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Post-infarction exercise testing in patients under 55 years. Relation between ischaemic abnormalities and the extent of coronary artery disease.
  1. I Peart,
  2. L Seth,
  3. C Albers,
  4. O Odemuyiwa,
  5. R J Hall

    Abstract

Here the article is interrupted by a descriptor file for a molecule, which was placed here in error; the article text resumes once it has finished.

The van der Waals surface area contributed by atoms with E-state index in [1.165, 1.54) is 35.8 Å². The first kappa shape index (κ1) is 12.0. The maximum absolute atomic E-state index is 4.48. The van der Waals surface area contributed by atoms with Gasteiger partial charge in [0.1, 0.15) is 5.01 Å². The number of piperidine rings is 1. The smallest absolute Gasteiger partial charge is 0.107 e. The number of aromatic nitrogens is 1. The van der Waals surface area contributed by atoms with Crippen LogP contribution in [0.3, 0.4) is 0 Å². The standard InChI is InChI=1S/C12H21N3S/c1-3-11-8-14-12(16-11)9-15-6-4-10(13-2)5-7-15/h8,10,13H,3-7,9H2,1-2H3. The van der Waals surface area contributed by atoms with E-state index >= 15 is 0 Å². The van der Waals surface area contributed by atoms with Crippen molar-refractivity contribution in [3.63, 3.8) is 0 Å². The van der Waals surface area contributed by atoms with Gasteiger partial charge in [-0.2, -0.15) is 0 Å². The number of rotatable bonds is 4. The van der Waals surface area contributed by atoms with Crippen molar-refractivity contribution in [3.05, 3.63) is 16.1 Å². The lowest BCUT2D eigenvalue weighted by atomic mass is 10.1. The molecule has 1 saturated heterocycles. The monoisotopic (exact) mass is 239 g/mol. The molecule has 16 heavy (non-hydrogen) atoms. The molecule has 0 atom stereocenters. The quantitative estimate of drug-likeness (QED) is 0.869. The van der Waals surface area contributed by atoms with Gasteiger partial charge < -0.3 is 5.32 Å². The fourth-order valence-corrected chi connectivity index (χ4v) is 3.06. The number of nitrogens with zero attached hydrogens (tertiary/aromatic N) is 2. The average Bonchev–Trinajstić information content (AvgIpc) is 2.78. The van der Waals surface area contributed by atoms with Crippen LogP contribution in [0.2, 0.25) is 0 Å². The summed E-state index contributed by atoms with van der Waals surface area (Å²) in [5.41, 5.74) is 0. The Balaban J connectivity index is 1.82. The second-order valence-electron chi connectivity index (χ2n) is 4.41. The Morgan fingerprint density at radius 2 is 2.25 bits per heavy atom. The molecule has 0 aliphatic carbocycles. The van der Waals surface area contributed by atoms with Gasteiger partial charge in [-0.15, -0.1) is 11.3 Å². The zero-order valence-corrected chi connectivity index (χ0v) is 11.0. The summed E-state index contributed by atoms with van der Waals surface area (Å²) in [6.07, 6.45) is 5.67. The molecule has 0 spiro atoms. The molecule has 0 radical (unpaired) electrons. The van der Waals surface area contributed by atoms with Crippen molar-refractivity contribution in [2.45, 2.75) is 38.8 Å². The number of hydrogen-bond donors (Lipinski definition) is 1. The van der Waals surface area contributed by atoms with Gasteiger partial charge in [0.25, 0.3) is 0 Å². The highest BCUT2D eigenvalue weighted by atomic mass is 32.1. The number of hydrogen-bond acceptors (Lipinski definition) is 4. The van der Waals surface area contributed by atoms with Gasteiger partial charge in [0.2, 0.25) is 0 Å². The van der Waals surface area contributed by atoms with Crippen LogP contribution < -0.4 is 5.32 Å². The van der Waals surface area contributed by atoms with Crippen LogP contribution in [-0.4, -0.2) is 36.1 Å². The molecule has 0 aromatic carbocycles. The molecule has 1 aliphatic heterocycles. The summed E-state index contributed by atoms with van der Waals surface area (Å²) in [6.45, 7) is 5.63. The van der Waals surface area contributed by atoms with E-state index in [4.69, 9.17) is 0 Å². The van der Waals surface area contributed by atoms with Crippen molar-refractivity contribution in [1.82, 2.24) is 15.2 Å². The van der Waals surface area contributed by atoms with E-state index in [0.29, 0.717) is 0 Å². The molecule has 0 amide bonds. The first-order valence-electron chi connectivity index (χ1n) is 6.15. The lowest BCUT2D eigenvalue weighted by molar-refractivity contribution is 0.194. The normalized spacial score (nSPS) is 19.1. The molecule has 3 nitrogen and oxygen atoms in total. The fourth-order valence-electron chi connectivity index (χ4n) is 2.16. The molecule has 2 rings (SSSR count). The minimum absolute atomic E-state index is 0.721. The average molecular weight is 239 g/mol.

Previous studies have suggested that the early post-infarction exercise test is useful in predicting the extent of coronary artery disease. The results of a heart rate limited exercise test three weeks after infarction and a symptom limited exercise test six weeks after infarction obtained by both standard lead electrocardiograms and 16 lead precordial maps were compared in 100 consecutive survivors of acute myocardial infarction under 55 years of age. Exercise tests were defined as being positive on the basis of angina, ST segment depression greater than or equal to 1 mm in any electrocardiogram lead, or exertional hypotension. Multivessel disease, that is two or three vessel disease, was present in 60 patients, and three vessel disease in 22 patients. The sensitivity, specificity, and predictive value for multivessel disease of the three week test were 38%, 83%, and 76% respectively; and results for the six week test were 55%, 75%, and 77% respectively. Only 32% of patients with three vessel disease were identified at the three week test, and 59% at the six week test. Significantly more patients with multivessel and three vessel disease were identified by the symptom limited six week test. Precordial mapping offered no advantages over the standard 12 lead electrocardiogram in either the identification of patients with multivessel disease or the prediction of the distribution of coronary artery disease. Angina pectoris during the exercise test at six weeks was the single most useful predictor of multivessel disease. Multivessel disease was found in 27 (87%) of the 31 patients with angina with or without ST depression during the test at six weeks compared with 33 (48%) of the 69 patients who did not have angina during the test at six weeks. Exercise testing in the early post-infarction period in patients under 55 years of age is of limited value in predicting the extent of coronary artery disease. It is, therefore, unreasonable to use such exercise tests to select patients for coronary arteriography after myocardial infarction. None the less angina pectoris occurring during a symptom limited exercise test six weeks after infarction is a strong predictor of multivessel disease, and coronary arteriography is recommended in these patients.

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